• The Aces went a full five games with the No. 7 Connecticut Sun, and were down 2-1 in the series, surviving in a three-point Game 5 win. The Aces were without Sixth Woman of the Year Dearica Hamby for the final two games due to a knee injury that will keep her out of the Finals, too.

So who should you root for? It depends on what you want to see!

The Aces are the clear underdog

Vegas wasn’t expected to make the Finals because of the absences of Cambage and Plum, though most had them pegged as a competitive playoff team. Now their Finals odds are a step grimmer with Hamby out for the remainder of the postseason.

Root for the Aces if you like:

  • When the unexpected happens

  • When a 24-year-old MVP wins the award and a ring in the same year

  • When a star player comes back from major injury to ball out

  • When a team sustains a major injury in the playoffs and wins anyway

  • When a new franchise, in Year 3 of existence, rebuilds quickly to win its first title

  • Old-school bully-ball. These Aces hardly shoot threes, and they’re going against what we all expect the future of this league to look like. (Note: the last two champions led the league in three-point attempts per game. The Aces shot the fewest per game this year.)

The Storm are the clear favorite

Most had the Storm winning the championship before the seasons started, but the team didn’t blow away the rest of the league as anticipated. Still, they’re DEEP with talent, and will only be without ace sharpshooter off the bench, Sami Whitcomb, for the series since she returned to Australia to be with her wife for the birth of their first child.

Root for the Storm if you like:

  • When the favorite wins

  • When the former MVP returns from an Achilles injury to win her second ring at just 26 years old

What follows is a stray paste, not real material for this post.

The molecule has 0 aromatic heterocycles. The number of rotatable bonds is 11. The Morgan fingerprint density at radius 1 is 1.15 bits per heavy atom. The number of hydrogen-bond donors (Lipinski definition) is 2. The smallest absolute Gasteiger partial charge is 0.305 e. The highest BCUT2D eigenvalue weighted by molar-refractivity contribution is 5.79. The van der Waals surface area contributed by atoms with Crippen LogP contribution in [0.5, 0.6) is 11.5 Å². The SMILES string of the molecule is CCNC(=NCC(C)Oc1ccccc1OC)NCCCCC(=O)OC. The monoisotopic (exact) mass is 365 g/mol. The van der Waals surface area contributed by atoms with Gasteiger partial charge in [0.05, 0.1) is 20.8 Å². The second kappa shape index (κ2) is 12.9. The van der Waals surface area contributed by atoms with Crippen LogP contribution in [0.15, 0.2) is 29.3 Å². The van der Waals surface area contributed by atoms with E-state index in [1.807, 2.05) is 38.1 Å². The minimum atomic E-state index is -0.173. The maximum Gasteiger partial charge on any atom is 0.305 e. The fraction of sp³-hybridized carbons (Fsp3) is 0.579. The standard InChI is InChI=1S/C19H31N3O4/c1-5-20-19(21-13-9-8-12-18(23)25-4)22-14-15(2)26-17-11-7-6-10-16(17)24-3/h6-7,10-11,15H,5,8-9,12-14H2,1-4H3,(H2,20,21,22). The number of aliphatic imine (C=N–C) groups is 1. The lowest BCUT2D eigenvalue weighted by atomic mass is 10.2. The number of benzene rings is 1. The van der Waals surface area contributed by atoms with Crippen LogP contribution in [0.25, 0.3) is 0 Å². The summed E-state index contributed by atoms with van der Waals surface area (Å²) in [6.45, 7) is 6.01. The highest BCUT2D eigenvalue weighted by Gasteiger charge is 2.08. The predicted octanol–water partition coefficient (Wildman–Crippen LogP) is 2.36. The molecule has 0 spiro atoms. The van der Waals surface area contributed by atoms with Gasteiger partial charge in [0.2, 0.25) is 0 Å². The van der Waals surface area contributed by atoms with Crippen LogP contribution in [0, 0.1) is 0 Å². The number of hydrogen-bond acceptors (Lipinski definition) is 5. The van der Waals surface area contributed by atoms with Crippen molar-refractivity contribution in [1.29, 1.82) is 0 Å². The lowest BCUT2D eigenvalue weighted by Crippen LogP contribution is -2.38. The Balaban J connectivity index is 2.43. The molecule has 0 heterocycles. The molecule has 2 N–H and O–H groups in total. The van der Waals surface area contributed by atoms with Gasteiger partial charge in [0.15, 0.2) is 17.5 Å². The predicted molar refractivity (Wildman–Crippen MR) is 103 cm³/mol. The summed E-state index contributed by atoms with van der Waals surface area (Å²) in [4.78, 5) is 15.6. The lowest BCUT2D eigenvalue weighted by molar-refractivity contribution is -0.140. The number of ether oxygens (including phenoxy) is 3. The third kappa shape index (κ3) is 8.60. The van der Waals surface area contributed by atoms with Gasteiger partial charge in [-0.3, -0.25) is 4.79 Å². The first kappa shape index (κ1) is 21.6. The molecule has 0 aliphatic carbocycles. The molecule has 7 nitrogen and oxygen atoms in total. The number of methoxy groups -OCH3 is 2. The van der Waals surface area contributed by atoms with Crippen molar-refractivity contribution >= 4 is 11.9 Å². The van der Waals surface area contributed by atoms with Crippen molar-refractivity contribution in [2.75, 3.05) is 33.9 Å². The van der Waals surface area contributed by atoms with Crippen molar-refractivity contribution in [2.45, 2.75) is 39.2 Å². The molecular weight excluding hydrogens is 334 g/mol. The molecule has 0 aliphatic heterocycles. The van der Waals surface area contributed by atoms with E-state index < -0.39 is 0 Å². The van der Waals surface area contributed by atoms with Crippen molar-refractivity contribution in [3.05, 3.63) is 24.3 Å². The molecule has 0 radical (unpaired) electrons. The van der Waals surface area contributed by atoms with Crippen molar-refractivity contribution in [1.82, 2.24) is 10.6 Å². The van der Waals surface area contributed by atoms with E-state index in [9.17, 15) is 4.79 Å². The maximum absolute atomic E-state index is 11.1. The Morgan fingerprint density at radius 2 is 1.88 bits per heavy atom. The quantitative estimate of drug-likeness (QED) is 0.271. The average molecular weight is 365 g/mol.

• When a nearly 40-year-old PG wins her fourth ring 16 years after her first

  • When a dynasty is established. The Storm won in 2018.

  • When a team of shooters shows the game of basketball has evolved into a three-point making league

Let’s also talk DraftKings for a sec

Remember, since there is only one game, one player is designated to cost 1.5 times her salary and tally 1.5 times her points. Today, I think you should choose Angel McCoughtry for this spot.

Guards to pick

Danielle Robinson, Las Vegas Aces ($6,000) - I’m going with Robinson over Bird in part because of the price difference ($1,200), but also because Robinson’s been awesome as the team’s starting guard. In two games against Seattle, she’s averaging 31 fantasy points.

Guards to avoid

Sue Bird, Seattle Storm ($7,200) - Bird’s great, but not a terrific fantasy sports player. She’s overpriced.

Forwards to pick

Breanna Stewart, Seattle Storm ($10,600) - I’m going with Stewart over Wilson because without Hamby, Vegas has nobody to match up with Stewart’s size and mobility at the 4-spot.

Angel McCoughtry, Las Vegas Aces ($7,800/$11,700) - McCoughtry has helped carry the scoring load for Vegas since Hamby’s injury. She played more than 30 minutes in Game 4 and Game 5. For this price, I think you should choose her as your 1.5 times multiplier player.

Alysha Clark, Seattle Storm ($6,800) - She’s a shooter! Vegas is going to have to leave someone open, and I like Clark for this price.

Forwards to avoid

Natasha Howard, Seattle Storm ($7,600) - Of all middle-tier players, Howard’s most prone to getting lost. She’s a great player, but not a consistent fantasy one.

If this post helped, I hope you’ll share it with friends using this link:

Share

Or subscribe to get the newsletter delivered to your inbox for free using this link:

Or pay $7 per month to support the work I do, by using this link:

I’m also still looking for work writing about the WNBA!

If you have any leads, please email: mellentuck10@gmail.com or DM me on Twitter: @mellentuck. I miss doing this as a full-time job. All of my previous work can be found at SB Nation, where I worked for the past four years before being laid off due to the pandemic. I’ve also written for The New York Times twice this year, which you can read here and also here.